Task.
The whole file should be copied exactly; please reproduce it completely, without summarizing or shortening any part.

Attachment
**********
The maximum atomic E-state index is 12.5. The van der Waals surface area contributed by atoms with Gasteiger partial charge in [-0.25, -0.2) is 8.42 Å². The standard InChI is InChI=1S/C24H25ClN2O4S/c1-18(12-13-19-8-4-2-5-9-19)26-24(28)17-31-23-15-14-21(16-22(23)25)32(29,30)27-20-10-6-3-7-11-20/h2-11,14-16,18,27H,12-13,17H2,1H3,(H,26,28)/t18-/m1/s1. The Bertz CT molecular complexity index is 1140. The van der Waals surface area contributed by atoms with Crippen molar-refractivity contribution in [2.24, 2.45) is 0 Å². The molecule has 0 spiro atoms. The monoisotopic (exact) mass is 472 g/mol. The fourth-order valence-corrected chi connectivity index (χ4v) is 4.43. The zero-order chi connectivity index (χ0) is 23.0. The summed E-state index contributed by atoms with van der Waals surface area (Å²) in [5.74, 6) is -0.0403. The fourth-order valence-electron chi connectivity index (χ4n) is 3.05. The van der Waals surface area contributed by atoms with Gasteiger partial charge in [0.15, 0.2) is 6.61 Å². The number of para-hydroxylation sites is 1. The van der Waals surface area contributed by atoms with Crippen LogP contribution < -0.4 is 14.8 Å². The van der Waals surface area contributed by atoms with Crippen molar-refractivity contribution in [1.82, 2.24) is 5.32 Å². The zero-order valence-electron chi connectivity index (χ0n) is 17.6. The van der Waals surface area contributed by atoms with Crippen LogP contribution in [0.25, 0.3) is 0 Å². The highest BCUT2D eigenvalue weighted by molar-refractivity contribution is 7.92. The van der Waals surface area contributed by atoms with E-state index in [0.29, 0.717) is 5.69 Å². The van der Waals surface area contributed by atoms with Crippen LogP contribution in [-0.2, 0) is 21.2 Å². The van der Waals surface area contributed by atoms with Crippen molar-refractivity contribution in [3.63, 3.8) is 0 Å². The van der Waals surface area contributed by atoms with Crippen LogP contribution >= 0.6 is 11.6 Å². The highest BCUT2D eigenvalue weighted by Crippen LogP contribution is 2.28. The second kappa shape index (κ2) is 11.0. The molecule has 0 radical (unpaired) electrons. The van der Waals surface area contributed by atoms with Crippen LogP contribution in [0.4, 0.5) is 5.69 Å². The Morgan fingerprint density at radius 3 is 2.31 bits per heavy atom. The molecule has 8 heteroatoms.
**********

The maximum atomic E-state index is 12.5. The van der Waals surface area contributed by atoms with Gasteiger partial charge in [-0.25, -0.2) is 8.42 Å². The standard InChI is InChI=1S/C24H25ClN2O4S/c1-18(12-13-19-8-4-2-5-9-19)26-24(28)17-31-23-15-14-21(16-22(23)25)32(29,30)27-20-10-6-3-7-11-20/h2-11,14-16,18,27H,12-13,17H2,1H3,(H,26,28)/t18-/m1/s1. The Bertz CT molecular complexity index is 1140. The van der Waals surface area contributed by atoms with Crippen molar-refractivity contribution in [2.24, 2.45) is 0 Å². The molecule has 0 spiro atoms. The monoisotopic (exact) mass is 472 g/mol. The fourth-order valence-corrected chi connectivity index (χ4v) is 4.43. The zero-order chi connectivity index (χ0) is 23.0. The summed E-state index contributed by atoms with van der Waals surface area (Å²) in [5.74, 6) is -0.0403. The fourth-order valence-electron chi connectivity index (χ4n) is 3.05. The van der Waals surface area contributed by atoms with Gasteiger partial charge in [0.15, 0.2) is 6.61 Å². The number of para-hydroxylation sites is 1. The van der Waals surface area contributed by atoms with Crippen LogP contribution < -0.4 is 14.8 Å². The van der Waals surface area contributed by atoms with Crippen molar-refractivity contribution in [1.82, 2.24) is 5.32 Å². The zero-order valence-electron chi connectivity index (χ0n) is 17.6. The van der Waals surface area contributed by atoms with Crippen LogP contribution in [0.25, 0.3) is 0 Å². The highest BCUT2D eigenvalue weighted by molar-refractivity contribution is 7.92. The van der Waals surface area contributed by atoms with E-state index in [0.29, 0.717) is 5.69 Å². The van der Waals surface area contributed by atoms with Crippen LogP contribution in [-0.2, 0) is 21.2 Å². The van der Waals surface area contributed by atoms with Crippen molar-refractivity contribution in [3.63, 3.8) is 0 Å². The van der Waals surface area contributed by atoms with Crippen LogP contribution >= 0.6 is 11.6 Å². The highest BCUT2D eigenvalue weighted by Crippen LogP contribution is 2.28. The second kappa shape index (κ2) is 11.0. The molecule has 0 radical (unpaired) electrons. The van der Waals surface area contributed by atoms with Crippen LogP contribution in [0.4, 0.5) is 5.69 Å². The Morgan fingerprint density at radius 3 is 2.31 bits per heavy atom. The molecule has 8 heteroatoms.